Kiss My Bumper...Just Kiss It!

Anybody who has lived in DC, or at least in the Maryland suburbs of the city, knows that line. (Kistulentz, tell me you're out there). It's the tagline of Senate Insurance's famously low-tech, high-kitsch TV ads. Washington Post has a great article today about local TV ads, which rightly compares them to folk art.

Crazy Eddie. Carvel. The Kiss My Bumper Guy. They're all included.

My favorite is very local -- the ad for a terrible restaurant about a mile from my house. In the ad, a man and woman, both rather unattractive and dressed like extras from an Addams Family Wedding episode, argue over whether his prime rib or her seafood is better. "The priiiiiiiime riiiiiib," he says. To which she cleverly retorts, "the seaaaaaaaaafooooood." This goes on for what seems like hours.

Another favorite is the restaurant whose slogan is "You may never leave!" Really? Never? That's kind of terrifying, actually.

Anyway, check out the Post article -- a small appreciation for a very small and apparently dying art form.


Mike said...

My favorite local commercials were in Charleston, S.C., because of the distinctive local accents. Particularly this one commercial for the local Oldsmobile dealership, back when they made a car called the Delta 88 -- pronounced by the dealer as something like "etty et."

There was also a good one in Charlotte with this guy dressed as a crazy televangelist -- including a gray pompodour wig and flashy suit -- who would "heal" people with bad credit.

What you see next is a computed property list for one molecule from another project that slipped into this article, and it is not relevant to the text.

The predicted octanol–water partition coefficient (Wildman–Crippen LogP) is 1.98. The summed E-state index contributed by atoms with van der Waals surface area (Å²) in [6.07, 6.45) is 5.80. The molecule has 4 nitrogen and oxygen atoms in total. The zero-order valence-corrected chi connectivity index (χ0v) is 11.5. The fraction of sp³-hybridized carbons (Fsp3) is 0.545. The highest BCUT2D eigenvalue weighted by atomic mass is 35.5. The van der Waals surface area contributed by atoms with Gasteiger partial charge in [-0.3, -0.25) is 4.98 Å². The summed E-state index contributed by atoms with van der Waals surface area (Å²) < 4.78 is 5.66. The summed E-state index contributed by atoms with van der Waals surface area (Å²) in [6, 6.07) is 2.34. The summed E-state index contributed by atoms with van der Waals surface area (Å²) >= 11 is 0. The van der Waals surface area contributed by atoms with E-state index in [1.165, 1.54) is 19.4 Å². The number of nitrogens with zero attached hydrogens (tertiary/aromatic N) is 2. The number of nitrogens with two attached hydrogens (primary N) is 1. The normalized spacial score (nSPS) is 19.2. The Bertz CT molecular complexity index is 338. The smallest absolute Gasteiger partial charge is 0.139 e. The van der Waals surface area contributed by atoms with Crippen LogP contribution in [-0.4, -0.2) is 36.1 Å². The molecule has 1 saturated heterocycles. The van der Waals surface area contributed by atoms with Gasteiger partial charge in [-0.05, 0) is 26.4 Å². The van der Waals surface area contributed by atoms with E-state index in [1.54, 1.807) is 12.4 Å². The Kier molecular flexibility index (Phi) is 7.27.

Kistulentz said...

It's all good...the Carvel ad for the Fudgie the Whale Ice Cream cake was pure genious.

But for me the best DC one is a tie between Family Furniture, where two guys in bad Mafia wear say things like "Have we got a deal for you" and the late, great Morton's (not the steakhouse.) Morton's was a department store sprinkling 5 locations throughout the shittier parts of the city...if you drive to FedEx field from downtown (out through southeast, past the Capitol) you'll still see the burned out hulk of one near where you get on 295 North.

Anyway, their ads were just still photos of bad merchandise and a guy who shouted. "Misses and ladies EASTER DRESSES, 4.99. Men's ties, 99 CENTS."

And I'm not exaggerating the prices either. Total production cost was whatever it took to pay a kid to run to the local People's Drug and buy a pack of Polaroid film and some Benson and Hedges for the announcer.